Thank you for your reply. Some updates about what happened since the
beginning of this thread back in February:
Coursera staff stopped adding videos to their Amara team at the end of
February, and deleted the team at the end of March, announcing a new
internationalizing tool to come. They eventually described it in
on May 14: translated subtitles to be outsourced to a few academic
institutions, in a few languages: "Russian, Portuguese, Turkish,
Japanese, Ukrainian, Kazakh, and Arabic" (and later on, Chinese - but
e.g. no Spanish or French). These translated subtitles were meant to
be implemented by September, but they don't seem to have been.
Coursera staff still seem in denial of the need for accurate captions
in the video's language, both for deaf users and for translators. They
also planned to have the translations done via Transifex: while it's
possible to translate a subtitle file there (as well as with any
collaborative writing tool), Transifex does not offer the possibility
to check the translated subtitles in a player.
The description of Amara's services in
is now clearer: free tool, paying
creation of a team of unpaid volunteers, paying subtitling by paid
subtitlers, with more info for the latter in
Even if Coursera and Amara have now parted ways, they still have
things in common:
1) They both seem to strongly under-assess the work needed by non
professionals to subtitle a long video: up to one hour for some
Coursera lectures, ca an hour and half for most "paid subtitling"
Amara videos, where the subtitling must moreover conform to complex
Hollywood's diktats for cinema / TV . You're a pro, Alan, but for a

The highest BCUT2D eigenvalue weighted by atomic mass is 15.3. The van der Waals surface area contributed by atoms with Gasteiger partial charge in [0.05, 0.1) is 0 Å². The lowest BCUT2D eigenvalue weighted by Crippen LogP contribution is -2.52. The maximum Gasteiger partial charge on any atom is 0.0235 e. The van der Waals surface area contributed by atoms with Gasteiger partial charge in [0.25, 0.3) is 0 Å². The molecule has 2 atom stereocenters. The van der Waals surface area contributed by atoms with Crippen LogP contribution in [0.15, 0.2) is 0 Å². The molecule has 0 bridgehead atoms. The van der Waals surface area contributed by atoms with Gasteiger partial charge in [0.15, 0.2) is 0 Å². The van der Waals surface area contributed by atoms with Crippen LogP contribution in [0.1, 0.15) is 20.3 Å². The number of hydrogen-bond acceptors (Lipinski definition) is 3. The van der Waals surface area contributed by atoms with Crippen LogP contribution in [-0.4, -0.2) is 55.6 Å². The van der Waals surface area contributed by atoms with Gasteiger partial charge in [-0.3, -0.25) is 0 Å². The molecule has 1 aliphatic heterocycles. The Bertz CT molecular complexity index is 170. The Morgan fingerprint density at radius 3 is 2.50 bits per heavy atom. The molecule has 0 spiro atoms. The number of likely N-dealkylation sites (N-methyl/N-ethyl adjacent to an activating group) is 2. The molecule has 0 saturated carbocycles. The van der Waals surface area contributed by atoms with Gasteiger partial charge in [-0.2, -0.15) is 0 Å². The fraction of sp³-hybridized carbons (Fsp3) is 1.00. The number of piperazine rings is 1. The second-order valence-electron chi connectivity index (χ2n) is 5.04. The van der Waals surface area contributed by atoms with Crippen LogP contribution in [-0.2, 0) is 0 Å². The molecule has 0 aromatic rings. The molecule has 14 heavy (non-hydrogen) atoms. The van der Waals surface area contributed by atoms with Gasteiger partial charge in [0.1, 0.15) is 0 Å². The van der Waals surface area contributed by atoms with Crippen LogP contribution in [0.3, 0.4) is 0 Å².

non pro, it's much harder to subtitle one 90-minute video than five
20-minute ones, especially if collaboration - perhaps the main feature
that made Amara's initial success when it was called Universal
subtitles - is excluded, as in the paid option.
2) For the original subs from which translations are meant to be done,
they both use a transcript produced by voice recognition with some
human editing, without announcing it. As the human brain favors what
it sees over what it hears, if subtitlers are not warned, they are
less likely to spot voice recognition mistakes. Moreover, these
transcripts are already sliced to fit Hollywood's diktat about
subtitle line length when they get uploaded, and this makes editing
them more complicated and discouraging.
So re Coursera: let them go on sabotaging subtitling on their own:
they have amply demonstrated that "internationalization" is only a
sales argument for them, but that they don't care a hoot, and less
than that for accessibility.
However re Amara, it'd be great if they'd stick by what is still
written in the website:
"Help organizations and deaf and hard of hearing viewers make videos
accessible around the world." (Home page)
"Amara gives individuals, communities, and larger organizations the
power to overcome accessibility and language barriers for online
video." (About page).
"for online videos", i.e. not according to Hollywood's byzantine
ukases concerning subtitling for cinemas and TV, with their artificial
creation of "SDH subtitling" only for deaf people who understand the
original language, line length limitation etc. that complicate the
work of non pro subtitlers.
If video producers want all the Hollywood frills, then they should
budget for pro subtitling, instead of trying to get away with their
legal subtitling obligations "for a fraction of what [they] may be
paying today (often 50% less)." (Order Subtitles page).